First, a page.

On the last day of January 2019, with little fanfare and drowned out by the impending strikes over unacceptably low teacher pay, the California Department of Education published a list of schools that are eligible for additional support and funds from the state. It’s also the list of the lowest 5% of public schools in California as determined by the CA School Dashboard.
Thinking about quality
Oakland is over-represented on this list. Not surprisingly, I’ve received quite a few questions about the 5% list, especially as parents just last week had to confirm their enrollment choices for next year. The need for more quality schools is on everyone’s mind, so I’m here today to try to demystify and share some context.
Why publish this list at all?
Every Student Succeeds Act (ESSA), the latest reauthorization of federal K-12 education policy signed into law by former President Obama, requires that each state create clear criteria for identifying the lowest performing 5% of schools so that resources and efforts can best be deployed for improving student outcomes. After receiving feedback from US Department of Education during the ESSA state plan approval process, California chose to align the identification criteria around the CA School Dashboard, its current multi-measure accountability system for K-12 schools, inclusive of alternative schools starting Fall 2018.
CA School Dashboard Resources
Before we go too deep, let me share some resources on the CA School Dashboard. Check out the links for more useful information:
What are the criteria?
In California, the lowest 5% of schools are eligible for comprehensive support and improvement (CSI). If a school meets any of the following criteria on the CA School Dashboard, it will be identified as a CSI school: ·
Identification for CSI is based on “All Students” group for both traditional and alternative schools and occurs once every three years. When the CA School Dashboard is updated each fall, a school can “exit” the list if they no longer meet the specific criteria they were flagged for. For example, if School X (grades 6-12) was flagged for low graduation rates but has a high graduation rate average over the next two years, they would no longer be flagged. They can be re-flagged in the future for other reasons, like having majority red indicators or if their graduation rates decrease again.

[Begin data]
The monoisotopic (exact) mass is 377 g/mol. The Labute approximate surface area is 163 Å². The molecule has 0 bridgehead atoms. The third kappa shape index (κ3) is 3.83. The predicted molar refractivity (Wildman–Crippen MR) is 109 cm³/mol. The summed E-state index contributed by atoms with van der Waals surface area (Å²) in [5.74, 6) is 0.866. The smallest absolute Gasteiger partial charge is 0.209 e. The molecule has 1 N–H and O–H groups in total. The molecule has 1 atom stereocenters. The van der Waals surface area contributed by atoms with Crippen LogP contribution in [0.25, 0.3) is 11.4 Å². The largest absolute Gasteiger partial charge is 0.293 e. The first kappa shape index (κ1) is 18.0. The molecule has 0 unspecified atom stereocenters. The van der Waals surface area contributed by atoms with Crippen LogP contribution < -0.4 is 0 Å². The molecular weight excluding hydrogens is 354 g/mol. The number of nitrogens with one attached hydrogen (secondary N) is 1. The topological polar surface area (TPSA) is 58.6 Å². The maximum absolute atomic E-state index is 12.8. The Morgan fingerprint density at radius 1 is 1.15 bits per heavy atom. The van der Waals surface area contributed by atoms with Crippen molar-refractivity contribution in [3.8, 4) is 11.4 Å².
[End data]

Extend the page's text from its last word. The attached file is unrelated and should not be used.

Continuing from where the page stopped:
How’s Oakland looking?
So…which of Oakland’s schools are on the list? Here is a table ordered alphabetically:
Source: EdSource Database: California’s lowest-performing schools in 2018-19
Some quick analysis:
Some grains of salt
Similar to the state’s roll-out of the chronic absence data for the first time in 2016-17, there’s going to be hiccups and imperfections whenever data is rolled out initially for a new metric.
So what’s next? Time to focus on quality.
There are different levels of support based on how a school is doing (from highest level of support to lowest):
Schools who qualify for CSI can submit improvement plans to California Department of Education to access state funds to support their improvement process. First disbursements recently went out to those with approved plans. As additional layer of support, county offices of education received extra funds to help support impacted LEAs with CSI schools (another way the Alameda County Office of Education is increasing its support to Oakland).
Locally, there are a lot of conversations, in offices and around dinner tables, about school closures and consolidations. (Data nerd here: I’ve been crunching historical closure data, and it’s a messy + sensitive topic. Curious if y’all are interested in seeing it?)
Instead, I hope this list along with other data can help drive more conversations around school quality. I’m more optimistic than ever we can get there, because this is the vision I consistently hear from OUSD Superintendent Kyla Johnson-Trammell. Also, with federal backing through ESSA, the state defining criteria for the list, and the county looking at differentiated support for these schools, we should all be able to align around a clear and fair definition of quality and invest in our schools to achieve it.
Additional links and data resources: